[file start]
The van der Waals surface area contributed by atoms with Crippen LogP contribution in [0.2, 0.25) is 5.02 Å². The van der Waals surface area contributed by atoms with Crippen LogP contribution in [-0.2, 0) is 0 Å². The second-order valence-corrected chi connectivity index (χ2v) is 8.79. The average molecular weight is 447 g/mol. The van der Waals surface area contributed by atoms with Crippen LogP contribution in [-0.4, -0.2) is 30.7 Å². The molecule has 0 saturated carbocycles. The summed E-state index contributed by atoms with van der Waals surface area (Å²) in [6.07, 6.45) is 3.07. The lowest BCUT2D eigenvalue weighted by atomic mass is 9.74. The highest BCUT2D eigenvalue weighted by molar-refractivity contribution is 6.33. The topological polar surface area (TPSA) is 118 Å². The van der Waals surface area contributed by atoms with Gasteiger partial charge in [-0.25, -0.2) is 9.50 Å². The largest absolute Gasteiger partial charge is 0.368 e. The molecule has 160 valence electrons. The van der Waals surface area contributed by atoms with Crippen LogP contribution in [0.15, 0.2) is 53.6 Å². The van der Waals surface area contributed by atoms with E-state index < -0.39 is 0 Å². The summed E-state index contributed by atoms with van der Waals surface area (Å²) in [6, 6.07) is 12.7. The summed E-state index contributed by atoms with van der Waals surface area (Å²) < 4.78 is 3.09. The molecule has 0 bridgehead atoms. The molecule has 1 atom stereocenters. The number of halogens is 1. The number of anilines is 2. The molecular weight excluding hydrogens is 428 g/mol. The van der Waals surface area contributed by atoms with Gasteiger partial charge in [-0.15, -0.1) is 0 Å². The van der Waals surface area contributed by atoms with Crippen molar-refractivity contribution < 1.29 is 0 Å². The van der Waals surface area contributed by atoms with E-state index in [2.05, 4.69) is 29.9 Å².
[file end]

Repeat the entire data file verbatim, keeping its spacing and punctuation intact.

The van der Waals surface area contributed by atoms with Crippen LogP contribution in [0.2, 0.25) is 5.02 Å². The van der Waals surface area contributed by atoms with Crippen LogP contribution in [-0.2, 0) is 0 Å². The second-order valence-corrected chi connectivity index (χ2v) is 8.79. The average molecular weight is 447 g/mol. The van der Waals surface area contributed by atoms with Crippen LogP contribution in [-0.4, -0.2) is 30.7 Å². The molecule has 0 saturated carbocycles. The summed E-state index contributed by atoms with van der Waals surface area (Å²) in [6.07, 6.45) is 3.07. The lowest BCUT2D eigenvalue weighted by atomic mass is 9.74. The highest BCUT2D eigenvalue weighted by molar-refractivity contribution is 6.33. The topological polar surface area (TPSA) is 118 Å². The van der Waals surface area contributed by atoms with Gasteiger partial charge in [-0.25, -0.2) is 9.50 Å². The largest absolute Gasteiger partial charge is 0.368 e. The molecule has 160 valence electrons. The van der Waals surface area contributed by atoms with Crippen LogP contribution in [0.15, 0.2) is 53.6 Å². The van der Waals surface area contributed by atoms with E-state index < -0.39 is 0 Å². The summed E-state index contributed by atoms with van der Waals surface area (Å²) in [6, 6.07) is 12.7. The summed E-state index contributed by atoms with van der Waals surface area (Å²) < 4.78 is 3.09. The molecule has 0 bridgehead atoms. The molecule has 1 atom stereocenters. The number of halogens is 1. The number of anilines is 2. The molecular weight excluding hydrogens is 428 g/mol. The van der Waals surface area contributed by atoms with Gasteiger partial charge in [-0.15, -0.1) is 0 Å². The van der Waals surface area contributed by atoms with Crippen molar-refractivity contribution < 1.29 is 0 Å². The van der Waals surface area contributed by atoms with E-state index in [2.05, 4.69) is 29.9 Å².